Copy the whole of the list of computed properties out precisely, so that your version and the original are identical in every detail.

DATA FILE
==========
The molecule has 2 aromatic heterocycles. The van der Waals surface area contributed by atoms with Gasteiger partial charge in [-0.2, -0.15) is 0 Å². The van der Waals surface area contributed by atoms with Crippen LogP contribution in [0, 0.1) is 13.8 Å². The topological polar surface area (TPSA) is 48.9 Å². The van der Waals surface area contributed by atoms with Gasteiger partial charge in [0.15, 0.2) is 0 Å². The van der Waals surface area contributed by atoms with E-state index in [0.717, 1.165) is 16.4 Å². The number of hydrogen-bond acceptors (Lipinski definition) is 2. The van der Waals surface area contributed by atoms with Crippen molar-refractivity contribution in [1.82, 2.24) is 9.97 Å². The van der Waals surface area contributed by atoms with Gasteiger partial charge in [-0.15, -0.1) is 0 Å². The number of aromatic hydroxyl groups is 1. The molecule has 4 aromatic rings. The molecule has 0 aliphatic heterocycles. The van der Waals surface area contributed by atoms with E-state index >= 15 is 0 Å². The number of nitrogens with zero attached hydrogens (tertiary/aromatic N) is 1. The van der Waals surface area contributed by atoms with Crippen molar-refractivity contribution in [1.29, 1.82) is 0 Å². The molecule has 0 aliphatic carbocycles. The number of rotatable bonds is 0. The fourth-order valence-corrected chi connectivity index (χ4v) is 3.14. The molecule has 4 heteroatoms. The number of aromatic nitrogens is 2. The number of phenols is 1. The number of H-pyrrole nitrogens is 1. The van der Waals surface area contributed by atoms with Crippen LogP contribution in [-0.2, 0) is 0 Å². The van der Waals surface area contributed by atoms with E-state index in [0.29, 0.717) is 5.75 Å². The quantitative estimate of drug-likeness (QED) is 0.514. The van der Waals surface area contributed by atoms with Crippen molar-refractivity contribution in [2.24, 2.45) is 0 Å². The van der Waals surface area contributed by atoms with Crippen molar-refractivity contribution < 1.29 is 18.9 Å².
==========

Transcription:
The molecule has 2 aromatic heterocycles. The van der Waals surface area contributed by atoms with Gasteiger partial charge in [-0.2, -0.15) is 0 Å². The van der Waals surface area contributed by atoms with Crippen LogP contribution in [0, 0.1) is 13.8 Å². The topological polar surface area (TPSA) is 48.9 Å². The van der Waals surface area contributed by atoms with Gasteiger partial charge in [0.15, 0.2) is 0 Å². The van der Waals surface area contributed by atoms with E-state index in [0.717, 1.165) is 16.4 Å². The number of hydrogen-bond acceptors (Lipinski definition) is 2. The van der Waals surface area contributed by atoms with Crippen molar-refractivity contribution in [1.82, 2.24) is 9.97 Å². The van der Waals surface area contributed by atoms with Gasteiger partial charge in [-0.15, -0.1) is 0 Å². The number of aromatic hydroxyl groups is 1. The molecule has 4 aromatic rings. The molecule has 0 aliphatic heterocycles. The van der Waals surface area contributed by atoms with E-state index >= 15 is 0 Å². The number of nitrogens with zero attached hydrogens (tertiary/aromatic N) is 1. The van der Waals surface area contributed by atoms with Crippen molar-refractivity contribution in [1.29, 1.82) is 0 Å². The molecule has 0 aliphatic carbocycles. The number of rotatable bonds is 0. The fourth-order valence-corrected chi connectivity index (χ4v) is 3.14. The molecule has 4 heteroatoms. The number of aromatic nitrogens is 2. The number of phenols is 1. The number of H-pyrrole nitrogens is 1. The van der Waals surface area contributed by atoms with Crippen LogP contribution in [-0.2, 0) is 0 Å². The van der Waals surface area contributed by atoms with E-state index in [0.29, 0.717) is 5.75 Å². The quantitative estimate of drug-likeness (QED) is 0.514. The van der Waals surface area contributed by atoms with Crippen molar-refractivity contribution in [2.24, 2.45) is 0 Å². The van der Waals surface area contributed by atoms with Crippen molar-refractivity contribution < 1.29 is 18.9 Å².